Trainer Colin Tizzard and Cue Card

'Road to Gold starts here for Tizzard'

Read full article on Colin Tizzard: Cue Card, Thistlecrack & Native River trainer targets repeat success

After the big successes comes the pressure for repeats.

During the 2015-16 jump-racing season, no British trainer hit the big-race headlines more frequently than Colin Tizzard as he navigated generally triumphant paths for people's-favourite steeplechaser Cue Card, champion long-distance hurdler Thistlecrack and emerging star Native River.

Churchill

Balding hopes to hold back O'Brien tide

Read full article on Dewhurst Stakes: Andrew Balding's South Seas can hold back Aidan O'Brien tide

Trying to hold back the swirling rip-tide that is Aidan O'Brien's domination of the flat racing year puts one in mind of King Canute as he sat on his beach, only a few miles down the road from Goodwood, trying to give orders to the waves.

The British and Irish champion trainers' titles and an historic one-two-three in France's Prix de l'Arc de Triomphe are already in the bag, and still the runners - and winners - flow forward from O'Brien's Ballydoyle base in County Tipperary.

Andrea Atzeni

Atzeni lives the dream on 'biggest ride'

Read full article on Prix de l'Arc de Triomphe: Andrea Atzeni ready for 'biggest ride' of career

As he prepares to get the leg-up on Postponed, the British-trained favourite for flat racing's Prix de l'Arc de Triomphe, jockey Andrea Atzeni has no doubts about the significance of Sunday's race for him.

"It is the biggest ride I've had," says the 25-year-old Italian. "It is a dream really, unbelievable when you think three or four years ago I was trying to get a living out of the game, and now I'm on the favourite for the Arc.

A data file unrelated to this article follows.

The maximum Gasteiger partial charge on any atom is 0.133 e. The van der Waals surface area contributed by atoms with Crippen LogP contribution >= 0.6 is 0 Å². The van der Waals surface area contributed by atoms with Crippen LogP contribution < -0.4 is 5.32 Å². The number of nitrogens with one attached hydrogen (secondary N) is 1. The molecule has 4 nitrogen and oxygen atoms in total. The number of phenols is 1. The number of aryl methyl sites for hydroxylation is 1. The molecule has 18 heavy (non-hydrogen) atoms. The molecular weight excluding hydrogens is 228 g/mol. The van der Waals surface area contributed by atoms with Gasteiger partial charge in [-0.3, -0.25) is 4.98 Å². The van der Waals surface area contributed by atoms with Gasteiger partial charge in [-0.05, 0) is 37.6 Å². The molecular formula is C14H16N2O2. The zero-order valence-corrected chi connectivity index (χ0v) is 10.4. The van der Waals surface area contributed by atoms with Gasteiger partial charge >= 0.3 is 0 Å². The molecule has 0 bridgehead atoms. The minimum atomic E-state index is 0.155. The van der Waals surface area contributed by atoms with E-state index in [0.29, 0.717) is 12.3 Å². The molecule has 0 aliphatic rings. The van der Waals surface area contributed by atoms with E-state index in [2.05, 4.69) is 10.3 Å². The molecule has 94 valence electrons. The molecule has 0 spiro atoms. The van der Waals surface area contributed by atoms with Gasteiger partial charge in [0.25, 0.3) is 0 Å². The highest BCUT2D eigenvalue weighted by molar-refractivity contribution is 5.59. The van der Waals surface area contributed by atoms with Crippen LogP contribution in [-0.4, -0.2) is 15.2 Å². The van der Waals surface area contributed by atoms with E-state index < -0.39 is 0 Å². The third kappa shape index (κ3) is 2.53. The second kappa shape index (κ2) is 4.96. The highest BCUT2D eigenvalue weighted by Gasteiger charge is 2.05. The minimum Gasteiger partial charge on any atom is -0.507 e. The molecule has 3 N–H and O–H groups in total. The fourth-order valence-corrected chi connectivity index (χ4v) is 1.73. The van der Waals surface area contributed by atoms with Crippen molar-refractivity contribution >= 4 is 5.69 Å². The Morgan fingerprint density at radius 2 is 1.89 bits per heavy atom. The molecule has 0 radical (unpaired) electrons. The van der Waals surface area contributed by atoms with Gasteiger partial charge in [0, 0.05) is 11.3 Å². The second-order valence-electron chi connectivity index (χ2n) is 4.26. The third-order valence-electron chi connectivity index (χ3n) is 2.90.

Frankie Dettori celebrates at Ascot in 1996

'Cameras outside, I was in underpants'

Read full article on Frankie Dettori: Jockey recalls 'Magnificent Seven' at Ascot 20 years on

He is the winner of most of flat racing's greatest prizes, the Italian with the sparkling personality, sharp dress sense and unmistakeable accent, all of which have made him among the world's most recognisable sporting stars.

And Frankie Dettori, champion jockey, Epsom Derby and Prix de l'Arc de Triomphe hero and A-list celebrity, puts much of his fame and fortune down to a dry and bright Saturday afternoon at Ascot on 28 September 1996.

Alpha Delphini and Final Venture

Beasley seeks Newbury glory after comeback

Read full article on Connor Beasley: Jockey targets Newbury triumph after comeback from injury

As flat racing's 'northern circuit' reflects on another bumper summer of success, few can feel a greater sense of satisfaction than jockey Connor Beasley.

A year on from living in the restricted confines of a neck and back brace to aid recovery from career-threatening injuries sustained in a race-fall, and from hearing himself regularly written off, Beasley, 22, goes to Newbury this weekend with Alpha Delphini hoping to bag the biggest prize of his fledgling career.